Lawsuit: Guards ignored dying prisoner's needs

1 photo
Save Story

Estimated read time: 2-3 minutes

This archived news story is available only for your personal, non-commercial use. Information in the story may be outdated or superseded by additional information. Reading or replaying the story in its archived form does not constitute a republication of the story.

PUEBLO, Colo. (AP) — The family of a mentally ill Colorado prison inmate who died in restraints filed a lawsuit Thursday saying that guards ignored his medical needs as he suffered a series of seizures.

The lawsuit filed in federal court said at least 16 state prison staff members did nothing to help Christopher Lopez, 35, as he died at the San Carlos prison on March 17, 2013.

Lopez, who was serving a four-year sentence for assaulting a prison guard after a previous conviction for trespassing, suffered from bipolar schizoaffective disorder, the lawsuit said.

When guards found Lopez unresponsive on his cell floor, they treated his condition as a behavioral problem instead of a medical emergency and put him in chains and shackles, according to the lawsuit.

The incident was captured on prison cameras, and Lopez was visibly shaking at times and was unable to answer a guard's questions, according to the lawsuit. One of the photos accompanying the lawsuit shows Lopez handcuffed to a chair, slumped to one side.

The camera video showed Lopez had two seizures while the guards laughed and discussed their views on Wal-Mart, the lawsuit said.

"We have an unobstructed view as Mr. Lopez takes his last breath, dying, half-naked on the cold concrete floor of a prison cell — isolated and alone with no defendant caring whether he lived or died," the lawsuit said.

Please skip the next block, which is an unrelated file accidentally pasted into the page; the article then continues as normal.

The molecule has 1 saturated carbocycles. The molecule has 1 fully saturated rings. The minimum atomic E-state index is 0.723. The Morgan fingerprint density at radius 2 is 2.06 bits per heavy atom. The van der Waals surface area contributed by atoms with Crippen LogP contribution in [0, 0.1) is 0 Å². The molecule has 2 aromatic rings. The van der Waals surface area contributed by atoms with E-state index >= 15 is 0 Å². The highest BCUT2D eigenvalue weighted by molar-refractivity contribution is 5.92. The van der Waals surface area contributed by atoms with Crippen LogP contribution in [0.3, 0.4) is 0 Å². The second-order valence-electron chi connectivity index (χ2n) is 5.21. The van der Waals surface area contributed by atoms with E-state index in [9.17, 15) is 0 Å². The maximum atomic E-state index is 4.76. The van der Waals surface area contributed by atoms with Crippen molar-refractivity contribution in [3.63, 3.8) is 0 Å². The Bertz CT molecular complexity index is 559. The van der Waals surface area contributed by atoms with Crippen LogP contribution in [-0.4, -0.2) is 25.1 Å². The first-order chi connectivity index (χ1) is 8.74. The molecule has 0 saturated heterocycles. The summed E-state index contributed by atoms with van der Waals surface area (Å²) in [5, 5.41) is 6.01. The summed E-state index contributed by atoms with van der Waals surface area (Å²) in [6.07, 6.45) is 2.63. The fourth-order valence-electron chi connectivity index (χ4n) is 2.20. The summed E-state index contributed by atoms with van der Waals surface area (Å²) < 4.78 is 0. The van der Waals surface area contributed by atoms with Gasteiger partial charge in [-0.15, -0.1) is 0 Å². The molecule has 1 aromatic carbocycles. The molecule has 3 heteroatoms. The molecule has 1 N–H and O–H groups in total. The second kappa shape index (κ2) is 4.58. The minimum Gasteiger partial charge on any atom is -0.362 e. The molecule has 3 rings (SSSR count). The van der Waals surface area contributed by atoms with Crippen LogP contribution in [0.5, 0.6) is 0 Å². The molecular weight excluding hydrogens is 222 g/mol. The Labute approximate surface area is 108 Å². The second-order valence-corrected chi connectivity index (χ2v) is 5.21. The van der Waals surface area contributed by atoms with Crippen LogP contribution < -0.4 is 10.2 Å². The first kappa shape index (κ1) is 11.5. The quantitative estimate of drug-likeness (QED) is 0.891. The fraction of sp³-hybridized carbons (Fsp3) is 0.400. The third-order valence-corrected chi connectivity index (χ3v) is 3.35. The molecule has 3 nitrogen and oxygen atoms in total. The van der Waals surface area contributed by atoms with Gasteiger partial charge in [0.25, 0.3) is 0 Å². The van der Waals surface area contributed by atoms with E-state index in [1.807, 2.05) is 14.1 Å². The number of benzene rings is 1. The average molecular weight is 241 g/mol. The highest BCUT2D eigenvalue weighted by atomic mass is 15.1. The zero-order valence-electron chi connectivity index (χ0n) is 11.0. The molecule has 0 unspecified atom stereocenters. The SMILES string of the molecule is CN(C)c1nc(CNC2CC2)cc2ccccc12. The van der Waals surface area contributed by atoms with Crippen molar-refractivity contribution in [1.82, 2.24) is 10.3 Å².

The lawsuit also said another prison employee attempted "to put on show for the video camera" by asking Lopez questions after he had stopped breathing. About 20 minutes after he died, guards called for medical backup, but it was too late, the lawsuit said.

Department of Corrections spokeswoman Adrienne Jacobson said three employees were fired and five were reprimanded after an investigation into Lopez's death.

In an email, Jacobson called Lopez's death a tragedy and said the department "does not condone the actions or omissions of the employees involved."

Their response did not conform to department policies or training, she said.

Copyright © The Associated Press. All rights reserved. This material may not be published, broadcast, rewritten or redistributed.


Most recent U.S. stories

Related topics

The Associated Press


    Get informative articles and interesting stories delivered to your inbox weekly. Subscribe to the Trending 5.
    By subscribing, you acknowledge and agree to's Terms of Use and Privacy Policy.

    KSL Weather Forecast